Written by Brian Haberlin, Skip Brittenham Art by Brian Haberlin, Geirrod Van Dyke Letters & Appendix Content by Francis Takenaga Coding Directed by David Pentz Digital Assists by James Haberlin, Diana Sanson
Published by Anomaly Publishing • £45.00
In a future where humanity has largely evacuated Earth and the Conglomerate, a huge corporation, runs society, there’s a strict social order. Menials are at the bottom of the pile, an almost Untouchable-like caste of people who do the scut work not even a robot can be spared for. Jon and his family are Menials, but used to be much higher in the pecking order. Jon was a Conglomerate Enforcer, a marine at the spearhead of the Conglomerate’s never-ending push for new worlds and other resources until a disastrous first contact mission ended Jon’s career and condemned his family to poverty. So when an old friend approaches him and makes an offer – a new first contact mission bodyguarding Samantha, the daughter of a powerful executive to a peaceful, unspoiled world – Jon accepts. It’s a chance to undo the mistakes of the past and, crucially, a return to Enforcer status for him and his family with all the benefits that entails. Along with a ship’s crew, including Jasson and Toni, a pair of scientists and Potter, the ship’s primary robot inteligence, the team sets off, little realising that the world that awaits them is far less peaceful, and more dynamic, than they can possibly imagine.
The character types you find in Anomaly will be familiar to anyone who’s seen Star Wars. Jon is a likeable, scruffy badass, Samantha is a slightly uptight pseudo-aristocrat and Jasson and Toni are charming, and charmingly ineffectual non-combatants. However, whilst the book sticks to established furrows to begin with, all of them have really surprising character moments as the story unfolds. Jon is revealed to be both a student of history and an unusually compassionate leader, Sam’s pragmatism is vital to their eventual victory and most fascinating of all, Tonni finds his combination of illness and intellect makes him a vital part of the war effort. They all start as standard characters but they’re all massively changed by their experiences on Anomaly and the people they meet there.
Speaking of those people, Anomaly is, visually, astounding both as a world and a book. The book is a massive, landscape-format hardback which ships in its own case. Even outside the case, the book’s huge and at over 300 pages of story, expansive too. Anomaly, the world, is more than worthy of that level of exploration, with multiple intelligent races, each with their own unique biology, vying for space. This is where the art sings, and as the survey team meets its new allies and enemies, each race feels real and well-rounded. The same can be said of the book’s tone; there are moments of jaw-dropping spectacle and real, physical horror. The moment the team realises what’s happening to its technology is a particular standout, and Tonni’s reaction as his prosthetic eye literally disintegrates out of his head is horrifying. Likewise, Jon’s duel for leadership of the People, one race on Anomaly, is a fantastic, kinetic scramble around a pillar the two fighters are tied to, that’s corkscrewing into the ground and constantly dragging them closer together.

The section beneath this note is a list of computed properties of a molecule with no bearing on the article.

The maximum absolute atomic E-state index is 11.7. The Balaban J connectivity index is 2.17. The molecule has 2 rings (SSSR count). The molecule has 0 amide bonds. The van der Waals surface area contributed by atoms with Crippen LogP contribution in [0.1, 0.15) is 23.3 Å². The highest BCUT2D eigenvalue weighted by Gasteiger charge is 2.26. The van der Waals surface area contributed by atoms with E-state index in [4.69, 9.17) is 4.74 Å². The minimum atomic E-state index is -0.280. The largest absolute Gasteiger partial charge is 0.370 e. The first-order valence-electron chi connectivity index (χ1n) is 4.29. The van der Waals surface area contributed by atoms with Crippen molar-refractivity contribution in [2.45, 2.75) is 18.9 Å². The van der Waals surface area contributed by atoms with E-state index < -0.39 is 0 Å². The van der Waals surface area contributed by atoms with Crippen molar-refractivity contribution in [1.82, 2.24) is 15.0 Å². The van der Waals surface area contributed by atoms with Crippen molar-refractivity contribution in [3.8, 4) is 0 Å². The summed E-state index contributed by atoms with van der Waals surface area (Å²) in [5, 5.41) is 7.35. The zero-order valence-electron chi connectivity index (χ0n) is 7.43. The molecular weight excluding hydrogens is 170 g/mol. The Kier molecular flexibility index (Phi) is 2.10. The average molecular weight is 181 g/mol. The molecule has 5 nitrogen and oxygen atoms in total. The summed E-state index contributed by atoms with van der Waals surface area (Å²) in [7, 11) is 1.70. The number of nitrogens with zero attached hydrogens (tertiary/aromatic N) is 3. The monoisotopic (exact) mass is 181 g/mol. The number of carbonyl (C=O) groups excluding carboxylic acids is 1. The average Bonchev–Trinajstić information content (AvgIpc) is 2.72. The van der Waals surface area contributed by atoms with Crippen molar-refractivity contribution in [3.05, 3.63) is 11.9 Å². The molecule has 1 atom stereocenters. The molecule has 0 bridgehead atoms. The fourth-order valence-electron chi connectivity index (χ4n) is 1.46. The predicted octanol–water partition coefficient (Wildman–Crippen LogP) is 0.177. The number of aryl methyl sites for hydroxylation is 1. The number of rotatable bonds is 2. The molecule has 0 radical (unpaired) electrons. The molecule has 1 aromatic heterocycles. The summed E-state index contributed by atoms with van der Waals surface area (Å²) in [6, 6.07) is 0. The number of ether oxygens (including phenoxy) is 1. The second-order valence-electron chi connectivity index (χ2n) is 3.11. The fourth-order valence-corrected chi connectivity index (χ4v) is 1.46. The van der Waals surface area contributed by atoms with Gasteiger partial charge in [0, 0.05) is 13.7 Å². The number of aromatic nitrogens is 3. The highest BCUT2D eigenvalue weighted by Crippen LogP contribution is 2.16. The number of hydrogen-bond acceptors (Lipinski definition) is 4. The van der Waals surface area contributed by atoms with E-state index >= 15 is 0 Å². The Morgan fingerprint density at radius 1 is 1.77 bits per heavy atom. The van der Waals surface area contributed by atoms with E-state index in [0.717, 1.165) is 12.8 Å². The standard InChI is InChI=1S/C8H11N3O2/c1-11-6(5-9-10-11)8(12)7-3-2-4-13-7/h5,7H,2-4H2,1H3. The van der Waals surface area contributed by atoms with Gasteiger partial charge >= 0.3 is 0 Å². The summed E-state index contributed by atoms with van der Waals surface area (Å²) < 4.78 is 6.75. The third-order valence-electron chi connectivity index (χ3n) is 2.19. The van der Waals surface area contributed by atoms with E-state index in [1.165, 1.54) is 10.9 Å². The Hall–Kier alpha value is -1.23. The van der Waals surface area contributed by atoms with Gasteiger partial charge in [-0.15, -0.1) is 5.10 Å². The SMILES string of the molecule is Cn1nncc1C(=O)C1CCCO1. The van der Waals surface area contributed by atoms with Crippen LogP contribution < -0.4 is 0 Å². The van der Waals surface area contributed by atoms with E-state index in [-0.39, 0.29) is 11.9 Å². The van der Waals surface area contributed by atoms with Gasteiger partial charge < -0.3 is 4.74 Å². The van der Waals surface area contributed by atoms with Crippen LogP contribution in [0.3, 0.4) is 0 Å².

The book’s creators use the format cleverly too, several pages leading you from the top left corner of one page to the bottom right of the other to create huge sweeping vistas and a sense of scale that few other graphic novels recently have matched. Similarly, Haberlin and Brittenham are brave enough to answer questions but let those answers raise more questions. The very Earth-like names of the planet’s inhabitants, as well as the fact they can speak English is answered enough to work but they leave room for it to be explored further in a sequel. You don’t feel cheated in the slightest, but much like the best episodes of Fringe and Heroes closed some doors and opened others, Anomaly is a complete story that also sets up at least one sequel.
The world is certainly detailed enough to stand a return visit and that detail is where Anomaly plays its final ace. The book, much like many Marvel titles this year, has an Augmented Reality component to it. You download the free app, hold your smartphone or tablet over one of a series “hot” pages and watch a 3D model of a character or creature appear out of the page. Even better, you get a detailed text entry about the model, written in character by Tonni. It’s an immersive, smart addition to the book and, crucially, it’s a bonus rather than a crutch. You can read the whole thing without once bothering with the AR component but if you do, there’s a wealth of extra information on display. Even better, the plan is for more material to be added over time. This is, of course, on top of the detailed timeline, break-down of the modern social structure in the Conglomerate and the further extracts from Tonni’s journal that all close the book.
Anomaly is a huge book, with huge, sweeping ideas and a hefty price tag. But the sheer quality of art, and some of the surprising narrative choices it makes absolutely justifies the price. It has problems – Erebos the villain, in particular, is a gimmick in search of a personality – but that’s a niggle in a vast book. If you’re looking for something different, and have the upper body strength, Anomaly is well worth a visit. Just don’t take any robots. Trust me, it’ll be safer…